The week also gives us “The Invention of Lying,” which could be a sleeper comedy hit. The movie stars Ricky Gervais, who was the lead of the British version of “The Office.” Around this time last year, he starred in “Ghost Town,” a comedy with a heart that you need to go rent now, that was dismissed by audiences. I have high hopes for his latest, in which he plays a man who tells the world’s first lie on an alternate Earth. He continues to wield the power to suit his own selfish needs. The movie also features Jennifer Garner, Rob Lowe, and the always funny Tina Fey.

And not to mention, the week delivers Drew Barrymore’s directorial debut, “Whip It.” The movie stars the irresistible Ellen Page (“Juno”) as Bliss, a teenager weary of the beauty pageants that she is forced into by her parents. One day, she discovers the world of roller derby and she finds the happiness that she has been so desperately seeking. The movie boasts a hilarious supporting cast including Kristen Wiig (“SNL”), Oscar-winner Marcia Gay Harden, and Barrymore herself.

And it just keeps getting better.  The Coen Brothers (“No Country for Old Men”) are back with their latest feature, “A Serious Man;” they also wrote the original screenplay.  The movie seems to be a big risk.  It features no marquee names other than the Coens themselves. The trailer is cryptic, giving no indication of what to expect from the movie. I don’t mind an aura of mystique, but this is an aura of confusion. The movie is being marketed as a dark comedy, and I pray that it is the polar opposite of the Coens’ last foray into the genre, “Burn After Reading,” which I didn’t find funny at all. The movie starts in limited release and then will slowly expand from New York and Los Angeles.

The other major release of the week is “Zombieland,” a horror-comedy with Woody Harrelson.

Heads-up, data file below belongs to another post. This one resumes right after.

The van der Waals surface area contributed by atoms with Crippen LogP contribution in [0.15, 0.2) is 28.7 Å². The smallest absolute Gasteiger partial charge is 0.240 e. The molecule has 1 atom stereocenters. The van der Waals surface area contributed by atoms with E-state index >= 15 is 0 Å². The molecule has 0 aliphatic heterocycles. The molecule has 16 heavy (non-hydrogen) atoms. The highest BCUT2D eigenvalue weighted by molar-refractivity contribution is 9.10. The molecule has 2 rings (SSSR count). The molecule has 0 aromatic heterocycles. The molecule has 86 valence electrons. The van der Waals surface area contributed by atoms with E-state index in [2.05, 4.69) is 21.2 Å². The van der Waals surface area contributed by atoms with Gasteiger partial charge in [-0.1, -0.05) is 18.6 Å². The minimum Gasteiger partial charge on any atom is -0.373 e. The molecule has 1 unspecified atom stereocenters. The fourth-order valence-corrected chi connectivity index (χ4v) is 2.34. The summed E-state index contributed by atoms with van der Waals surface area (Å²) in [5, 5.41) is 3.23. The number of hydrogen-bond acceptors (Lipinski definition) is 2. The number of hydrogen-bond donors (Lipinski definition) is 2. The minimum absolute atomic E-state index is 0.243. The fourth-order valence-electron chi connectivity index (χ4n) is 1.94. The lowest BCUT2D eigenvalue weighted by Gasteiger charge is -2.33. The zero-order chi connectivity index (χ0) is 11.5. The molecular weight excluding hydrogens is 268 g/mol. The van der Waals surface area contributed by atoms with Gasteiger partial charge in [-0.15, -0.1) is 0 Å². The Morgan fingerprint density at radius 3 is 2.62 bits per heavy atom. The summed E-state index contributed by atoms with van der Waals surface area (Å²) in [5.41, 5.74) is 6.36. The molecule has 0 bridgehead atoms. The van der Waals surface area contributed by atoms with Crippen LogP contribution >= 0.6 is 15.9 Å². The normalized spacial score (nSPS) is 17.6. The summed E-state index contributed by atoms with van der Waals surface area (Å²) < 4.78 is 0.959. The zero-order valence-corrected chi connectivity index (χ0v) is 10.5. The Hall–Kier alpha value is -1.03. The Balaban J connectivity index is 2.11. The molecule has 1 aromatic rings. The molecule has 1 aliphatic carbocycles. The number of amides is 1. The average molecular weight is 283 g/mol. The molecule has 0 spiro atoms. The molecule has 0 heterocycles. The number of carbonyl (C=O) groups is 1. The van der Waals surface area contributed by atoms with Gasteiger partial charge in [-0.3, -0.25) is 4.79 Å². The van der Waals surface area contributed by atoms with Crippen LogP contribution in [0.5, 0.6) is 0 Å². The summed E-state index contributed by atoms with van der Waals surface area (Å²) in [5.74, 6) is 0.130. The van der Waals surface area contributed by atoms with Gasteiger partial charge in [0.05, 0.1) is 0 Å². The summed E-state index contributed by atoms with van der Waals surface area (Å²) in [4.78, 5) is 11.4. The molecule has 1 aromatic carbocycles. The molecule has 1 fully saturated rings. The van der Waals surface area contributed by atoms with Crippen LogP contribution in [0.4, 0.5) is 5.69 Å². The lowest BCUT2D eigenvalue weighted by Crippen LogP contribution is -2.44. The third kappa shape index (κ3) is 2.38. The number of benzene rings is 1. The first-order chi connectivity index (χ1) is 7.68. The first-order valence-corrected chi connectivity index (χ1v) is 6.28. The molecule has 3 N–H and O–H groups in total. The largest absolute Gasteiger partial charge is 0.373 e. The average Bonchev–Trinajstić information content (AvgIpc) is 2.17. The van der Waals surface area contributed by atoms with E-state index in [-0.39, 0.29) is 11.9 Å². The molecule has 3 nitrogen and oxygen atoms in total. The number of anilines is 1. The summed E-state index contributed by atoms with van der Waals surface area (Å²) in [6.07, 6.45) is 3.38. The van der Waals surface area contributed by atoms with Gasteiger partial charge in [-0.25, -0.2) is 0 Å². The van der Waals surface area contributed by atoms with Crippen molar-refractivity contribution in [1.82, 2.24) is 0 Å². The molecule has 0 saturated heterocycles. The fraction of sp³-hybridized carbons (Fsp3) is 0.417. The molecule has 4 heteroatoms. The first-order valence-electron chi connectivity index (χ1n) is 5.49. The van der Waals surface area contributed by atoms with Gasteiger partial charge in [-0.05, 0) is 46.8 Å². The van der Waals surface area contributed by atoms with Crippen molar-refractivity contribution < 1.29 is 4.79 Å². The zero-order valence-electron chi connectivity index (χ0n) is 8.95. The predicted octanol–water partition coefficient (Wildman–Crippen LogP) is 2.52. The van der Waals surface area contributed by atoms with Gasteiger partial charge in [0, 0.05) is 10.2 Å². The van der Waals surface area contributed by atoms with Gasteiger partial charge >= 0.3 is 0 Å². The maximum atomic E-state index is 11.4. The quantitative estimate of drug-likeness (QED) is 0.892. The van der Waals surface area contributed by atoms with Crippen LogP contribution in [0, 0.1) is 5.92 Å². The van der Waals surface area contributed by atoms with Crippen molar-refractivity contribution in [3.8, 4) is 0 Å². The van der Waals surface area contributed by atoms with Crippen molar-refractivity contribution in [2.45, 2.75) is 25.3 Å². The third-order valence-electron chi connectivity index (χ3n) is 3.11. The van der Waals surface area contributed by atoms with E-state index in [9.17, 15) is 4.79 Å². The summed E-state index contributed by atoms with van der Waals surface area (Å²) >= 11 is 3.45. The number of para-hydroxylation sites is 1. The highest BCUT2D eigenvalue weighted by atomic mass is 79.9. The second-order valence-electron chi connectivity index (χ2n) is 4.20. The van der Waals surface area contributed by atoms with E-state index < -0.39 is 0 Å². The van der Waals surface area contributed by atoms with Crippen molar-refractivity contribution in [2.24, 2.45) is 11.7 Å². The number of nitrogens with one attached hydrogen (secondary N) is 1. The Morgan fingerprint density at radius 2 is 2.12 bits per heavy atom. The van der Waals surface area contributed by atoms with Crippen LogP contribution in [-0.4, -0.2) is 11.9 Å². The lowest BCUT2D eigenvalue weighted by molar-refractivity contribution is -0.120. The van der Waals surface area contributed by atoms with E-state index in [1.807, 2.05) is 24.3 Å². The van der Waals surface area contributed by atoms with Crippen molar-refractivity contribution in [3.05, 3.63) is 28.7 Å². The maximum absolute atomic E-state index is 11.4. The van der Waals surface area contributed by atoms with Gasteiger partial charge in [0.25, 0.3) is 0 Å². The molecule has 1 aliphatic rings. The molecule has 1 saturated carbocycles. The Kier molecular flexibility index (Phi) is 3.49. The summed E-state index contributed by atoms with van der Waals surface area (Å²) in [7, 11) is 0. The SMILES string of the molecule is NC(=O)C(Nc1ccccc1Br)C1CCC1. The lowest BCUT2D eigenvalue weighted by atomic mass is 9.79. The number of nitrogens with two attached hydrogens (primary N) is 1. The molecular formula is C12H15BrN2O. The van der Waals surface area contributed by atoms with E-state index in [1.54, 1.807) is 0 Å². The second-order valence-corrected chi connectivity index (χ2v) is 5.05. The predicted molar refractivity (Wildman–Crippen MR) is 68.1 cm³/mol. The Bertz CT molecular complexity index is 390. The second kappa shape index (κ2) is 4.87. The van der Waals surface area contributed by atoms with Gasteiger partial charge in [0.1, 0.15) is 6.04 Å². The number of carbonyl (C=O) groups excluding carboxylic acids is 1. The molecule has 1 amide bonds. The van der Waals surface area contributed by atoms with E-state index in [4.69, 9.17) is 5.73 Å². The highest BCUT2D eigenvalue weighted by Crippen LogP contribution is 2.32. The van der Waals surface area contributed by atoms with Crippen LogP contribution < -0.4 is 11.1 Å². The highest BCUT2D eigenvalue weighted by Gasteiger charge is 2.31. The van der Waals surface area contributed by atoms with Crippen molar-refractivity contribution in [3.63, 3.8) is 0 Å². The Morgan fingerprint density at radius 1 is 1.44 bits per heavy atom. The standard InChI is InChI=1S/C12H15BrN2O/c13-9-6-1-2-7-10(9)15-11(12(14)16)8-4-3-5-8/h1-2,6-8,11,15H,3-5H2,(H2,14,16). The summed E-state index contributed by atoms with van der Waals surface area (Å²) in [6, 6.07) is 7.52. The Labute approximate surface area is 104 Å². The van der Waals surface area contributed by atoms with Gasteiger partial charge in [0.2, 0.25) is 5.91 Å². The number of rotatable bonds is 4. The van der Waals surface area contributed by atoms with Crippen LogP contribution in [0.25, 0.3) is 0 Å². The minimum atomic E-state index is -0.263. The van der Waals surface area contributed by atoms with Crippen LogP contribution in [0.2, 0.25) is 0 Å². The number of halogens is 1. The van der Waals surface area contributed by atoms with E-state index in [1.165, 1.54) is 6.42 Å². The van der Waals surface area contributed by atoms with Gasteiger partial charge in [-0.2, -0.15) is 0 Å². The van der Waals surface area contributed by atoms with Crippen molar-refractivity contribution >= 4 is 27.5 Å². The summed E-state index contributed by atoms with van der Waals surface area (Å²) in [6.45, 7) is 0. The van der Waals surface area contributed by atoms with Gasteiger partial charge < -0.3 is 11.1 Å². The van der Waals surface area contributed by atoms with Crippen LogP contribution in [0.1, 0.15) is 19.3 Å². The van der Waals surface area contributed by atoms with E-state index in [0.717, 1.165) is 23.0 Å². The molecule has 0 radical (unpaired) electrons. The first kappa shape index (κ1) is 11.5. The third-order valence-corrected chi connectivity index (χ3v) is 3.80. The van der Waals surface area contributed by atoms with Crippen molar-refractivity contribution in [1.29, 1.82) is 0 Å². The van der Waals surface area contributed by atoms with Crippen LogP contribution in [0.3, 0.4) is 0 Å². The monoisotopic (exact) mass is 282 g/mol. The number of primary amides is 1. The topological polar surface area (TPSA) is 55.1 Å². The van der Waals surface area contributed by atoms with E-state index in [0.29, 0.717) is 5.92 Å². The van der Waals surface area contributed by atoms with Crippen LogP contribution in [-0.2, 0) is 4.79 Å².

October 9

The only exciting movie hitting theaters across the country this weekend is “Couples Retreat.”  A comedy centered around four couples at a luxurious tropical resort that is revealed to be a marriage therapy clinic, it appears to provide something for everyone.  It has pretty women (Malin Akerman, Kristen Bell, Kristin Davis) AND funny guys (Jason Bateman, Vince Vaughn, Jon Favreau).  The movie is the directorial debut of Ralph Billingsley, best known for playing Ralphie in “A Christmas Story,” and the screenplay is written by Vaughn and Favreau.  Hopefully it can provide some good laughs in a season usually replete of hilarious comedies.

Opening in limited release is “An Education,” a movie that has been garnering massive Oscar buzz for months now.  Most of it has centered on the breakout performance of lead actress Carey Mulligan.  In the movie, she stars as Jenny, a 17-year-old in 1960s England who is set on going to Oxford.  However, an older gentleman (Peter Sarsgaard) comes along and sweeps her off of her feet, introducing her to a lifestyle that she immediately loves.  But reality bites, and Jenny is left at a crucial crossroads.  The movie has also generated buzz around supporting actors Alfred Molina and Rosamund Pike (the red-haired villain of “Die Another Day”).  Raves are also flying in for the screenplay, written by author Nick Hornby, writer of “About a Boy” and “Fever Pitch.”  And with the 10 nominees for Best Picture at this year’s Oscars, many people say it has a good chance of claiming one of the ten.